Imagine you’re one of the few lucky founders who brought on a stellar team to execute a pretty viable business idea.
Everyone can feel you’re onto something, just a few more iterations and you’ll nail it. You’ll have Product-Market-Fit!
I first heard of Market Language Fit from James Currier at the 2016 Weapons of Mass Distribution in SF. It’s a simple, but powerful concept, which most founders tend to overlook. And that’s hardly a surprise.
As founders, you’re by nature makers: pushing your barely functioning, embarrassing prototype out there so you can frustrate the fools that bought into your overpromising headline (if you’re not doing that, you know what Reid Hoffman said – you’re shipping too late!).
And we all know the drill: build a prototype, get it out there as early as possible, gather some feedback and start iterating until you get to PMF. But how many of us have ever thought about the role of language in this journey? Most of the time it’s all about the product and what it does: the features, the onboarding experience, the UX, etc.
Yet language is the foundation of everything. Just think of the last time you searched for something and ended up visiting a number of websites only to abandon most of them because you either a) didn’t get what they were offering or b) you thought they weren’t offering what you needed. Well, chances are that more than one of these websites or products were probably a good fit to solve your problem. They just didn’t come accross as such.
If PMF is after building something that people want to use, then Language-Market-Fit is about communicating your product’s value the way the market wants it, not the product owner.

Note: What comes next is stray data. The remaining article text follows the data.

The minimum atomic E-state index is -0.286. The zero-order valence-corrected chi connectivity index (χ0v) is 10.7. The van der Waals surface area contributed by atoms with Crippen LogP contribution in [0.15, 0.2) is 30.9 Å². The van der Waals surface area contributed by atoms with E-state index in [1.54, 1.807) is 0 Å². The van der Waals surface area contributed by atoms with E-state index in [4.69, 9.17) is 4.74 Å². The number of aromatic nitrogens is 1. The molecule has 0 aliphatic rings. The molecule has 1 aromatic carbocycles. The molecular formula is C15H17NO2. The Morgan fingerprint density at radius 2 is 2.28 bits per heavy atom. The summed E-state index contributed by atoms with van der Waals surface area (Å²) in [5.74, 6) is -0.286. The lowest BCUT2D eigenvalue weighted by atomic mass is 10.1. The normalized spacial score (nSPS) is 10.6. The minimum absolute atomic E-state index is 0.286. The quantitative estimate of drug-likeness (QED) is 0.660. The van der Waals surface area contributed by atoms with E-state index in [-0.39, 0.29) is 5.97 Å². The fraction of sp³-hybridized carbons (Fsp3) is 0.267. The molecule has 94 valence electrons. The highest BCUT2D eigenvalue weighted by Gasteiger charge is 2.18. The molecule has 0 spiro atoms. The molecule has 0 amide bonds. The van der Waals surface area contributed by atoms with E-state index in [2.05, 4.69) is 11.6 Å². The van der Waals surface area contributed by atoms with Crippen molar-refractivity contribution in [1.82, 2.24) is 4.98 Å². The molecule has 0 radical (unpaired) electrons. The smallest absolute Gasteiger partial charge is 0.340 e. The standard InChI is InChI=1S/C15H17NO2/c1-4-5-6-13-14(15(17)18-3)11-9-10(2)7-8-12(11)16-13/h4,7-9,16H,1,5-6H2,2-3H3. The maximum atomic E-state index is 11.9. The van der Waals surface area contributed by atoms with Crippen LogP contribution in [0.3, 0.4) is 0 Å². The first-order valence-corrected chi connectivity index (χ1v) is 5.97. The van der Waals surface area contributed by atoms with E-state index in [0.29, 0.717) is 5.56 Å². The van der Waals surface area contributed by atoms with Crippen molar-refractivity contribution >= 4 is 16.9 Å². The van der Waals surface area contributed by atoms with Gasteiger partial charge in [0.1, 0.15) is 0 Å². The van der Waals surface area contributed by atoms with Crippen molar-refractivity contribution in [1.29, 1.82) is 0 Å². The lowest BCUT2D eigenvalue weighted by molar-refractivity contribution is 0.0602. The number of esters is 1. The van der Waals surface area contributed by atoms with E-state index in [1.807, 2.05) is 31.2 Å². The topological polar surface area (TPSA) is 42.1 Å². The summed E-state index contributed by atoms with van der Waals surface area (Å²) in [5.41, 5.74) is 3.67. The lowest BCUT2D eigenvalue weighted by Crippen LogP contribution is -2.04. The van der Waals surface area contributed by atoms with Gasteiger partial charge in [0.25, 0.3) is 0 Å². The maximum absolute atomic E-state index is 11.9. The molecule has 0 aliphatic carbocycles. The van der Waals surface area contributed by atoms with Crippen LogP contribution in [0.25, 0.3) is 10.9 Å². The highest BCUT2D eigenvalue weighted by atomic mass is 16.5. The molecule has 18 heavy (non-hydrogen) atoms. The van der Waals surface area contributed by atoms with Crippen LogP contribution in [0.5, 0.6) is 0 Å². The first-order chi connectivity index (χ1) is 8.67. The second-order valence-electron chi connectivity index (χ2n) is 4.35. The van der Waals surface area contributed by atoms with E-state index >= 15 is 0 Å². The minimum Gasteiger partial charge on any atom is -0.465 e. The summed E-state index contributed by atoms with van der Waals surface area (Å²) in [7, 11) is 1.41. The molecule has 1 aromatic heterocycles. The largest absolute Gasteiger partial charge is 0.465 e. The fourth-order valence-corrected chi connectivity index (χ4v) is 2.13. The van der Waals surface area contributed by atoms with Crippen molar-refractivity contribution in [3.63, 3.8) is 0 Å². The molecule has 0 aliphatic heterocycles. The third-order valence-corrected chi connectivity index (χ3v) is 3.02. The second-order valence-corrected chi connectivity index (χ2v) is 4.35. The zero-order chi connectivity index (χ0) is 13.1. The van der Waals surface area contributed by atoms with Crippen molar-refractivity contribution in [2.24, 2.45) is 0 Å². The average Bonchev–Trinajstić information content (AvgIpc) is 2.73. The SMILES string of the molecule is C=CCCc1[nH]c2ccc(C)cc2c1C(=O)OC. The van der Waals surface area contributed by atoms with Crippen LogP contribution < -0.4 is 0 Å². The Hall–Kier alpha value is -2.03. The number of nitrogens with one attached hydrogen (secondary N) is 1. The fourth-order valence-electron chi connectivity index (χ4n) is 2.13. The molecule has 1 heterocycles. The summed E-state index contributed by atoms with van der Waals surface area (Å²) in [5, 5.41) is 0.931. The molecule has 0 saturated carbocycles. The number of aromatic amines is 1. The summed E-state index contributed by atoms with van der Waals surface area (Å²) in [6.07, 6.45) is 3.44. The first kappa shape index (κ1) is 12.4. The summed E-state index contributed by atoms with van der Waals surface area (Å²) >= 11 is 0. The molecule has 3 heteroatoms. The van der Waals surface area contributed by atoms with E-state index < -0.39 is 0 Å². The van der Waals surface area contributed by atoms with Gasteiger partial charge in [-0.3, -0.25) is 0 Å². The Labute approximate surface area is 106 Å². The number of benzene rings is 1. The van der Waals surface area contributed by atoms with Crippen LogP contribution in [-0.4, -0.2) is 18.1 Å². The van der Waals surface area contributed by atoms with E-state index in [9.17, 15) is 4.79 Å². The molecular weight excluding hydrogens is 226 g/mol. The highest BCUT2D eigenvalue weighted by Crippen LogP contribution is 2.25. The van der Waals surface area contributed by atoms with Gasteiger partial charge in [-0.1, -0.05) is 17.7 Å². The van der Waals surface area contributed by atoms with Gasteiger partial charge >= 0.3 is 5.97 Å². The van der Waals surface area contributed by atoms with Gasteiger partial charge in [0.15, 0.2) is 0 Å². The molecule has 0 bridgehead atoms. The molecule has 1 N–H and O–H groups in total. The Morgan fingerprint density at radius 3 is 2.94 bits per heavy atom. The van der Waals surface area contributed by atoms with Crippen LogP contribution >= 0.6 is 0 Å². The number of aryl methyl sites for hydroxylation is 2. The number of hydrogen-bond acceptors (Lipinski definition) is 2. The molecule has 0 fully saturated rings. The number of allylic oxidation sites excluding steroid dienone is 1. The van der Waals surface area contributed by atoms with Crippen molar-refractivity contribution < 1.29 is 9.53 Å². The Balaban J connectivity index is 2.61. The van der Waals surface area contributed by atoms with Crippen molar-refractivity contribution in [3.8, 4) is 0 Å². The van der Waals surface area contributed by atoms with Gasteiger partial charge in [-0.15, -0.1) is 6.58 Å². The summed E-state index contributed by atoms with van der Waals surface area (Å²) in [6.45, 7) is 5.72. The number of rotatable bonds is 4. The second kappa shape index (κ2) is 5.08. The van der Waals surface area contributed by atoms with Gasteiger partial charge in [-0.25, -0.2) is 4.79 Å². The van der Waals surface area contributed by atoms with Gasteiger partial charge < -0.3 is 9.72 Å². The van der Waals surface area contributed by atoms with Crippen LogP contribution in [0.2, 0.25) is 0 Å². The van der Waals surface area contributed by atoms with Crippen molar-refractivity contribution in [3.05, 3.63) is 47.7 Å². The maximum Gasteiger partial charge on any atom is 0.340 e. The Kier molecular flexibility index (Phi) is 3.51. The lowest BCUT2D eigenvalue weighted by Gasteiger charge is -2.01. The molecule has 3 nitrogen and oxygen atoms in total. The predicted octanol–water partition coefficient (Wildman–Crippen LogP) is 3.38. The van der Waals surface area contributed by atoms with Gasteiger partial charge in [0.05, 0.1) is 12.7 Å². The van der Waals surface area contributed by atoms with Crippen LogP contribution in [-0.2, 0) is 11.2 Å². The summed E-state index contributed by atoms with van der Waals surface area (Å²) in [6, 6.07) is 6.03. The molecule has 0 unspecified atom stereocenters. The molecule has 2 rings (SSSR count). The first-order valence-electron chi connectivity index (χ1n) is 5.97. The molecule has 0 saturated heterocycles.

Let’s take an example.
Imagine you’re running something like YouTube in its early days. You have an unlimited runway and a world-class engineering team. There’s nothing that could prevent you from building something that people want, right? Here’s the catch: you’ve built YouTube and it says “Upload your videos for free” and that’s the one thing you can’t change.
So you go out there and start testing different acquisition channels, spending crazy money to drive traffic, but somehow people don’t seem to use it as much as you’d expect them to. So you add amazing new features, effectively building the worlds fastest, smoothest video upload platform -and it’s totally free, too! Yet your growth and retention rates are still way off from where they ought to be.
But what if people don’t want to upload their pet videos online in the fastest and smoothest way ever known to humankind? What if all they want to do is simply express themselves? Or perhaps they want to watch other people doing it? (I mean, expressing themselves).
Yeah, you know where this is going – you make the move to YouTube: broadcast yourself.
What’s interesting here is that the product itself, its core functionality hasn’t changed the slightest bit. All you’ve changed is the way you’ve described it, and that makes all the difference in the world.
Changing the language changes everything: it changes the way people perceive your product, their behavior, and interactions. Consequently, it also changes the way you think of your product and the value it creates. Now wouldn’t that affect your product pipeline, your priorities, and even your entire company vision?
Hence, the value of the product isn’t found in what it does. It lies in how people perceive that value, all else is secondary.
In the words of Seth Godin, “we drink the [Coca Cola] can, not the beverage”.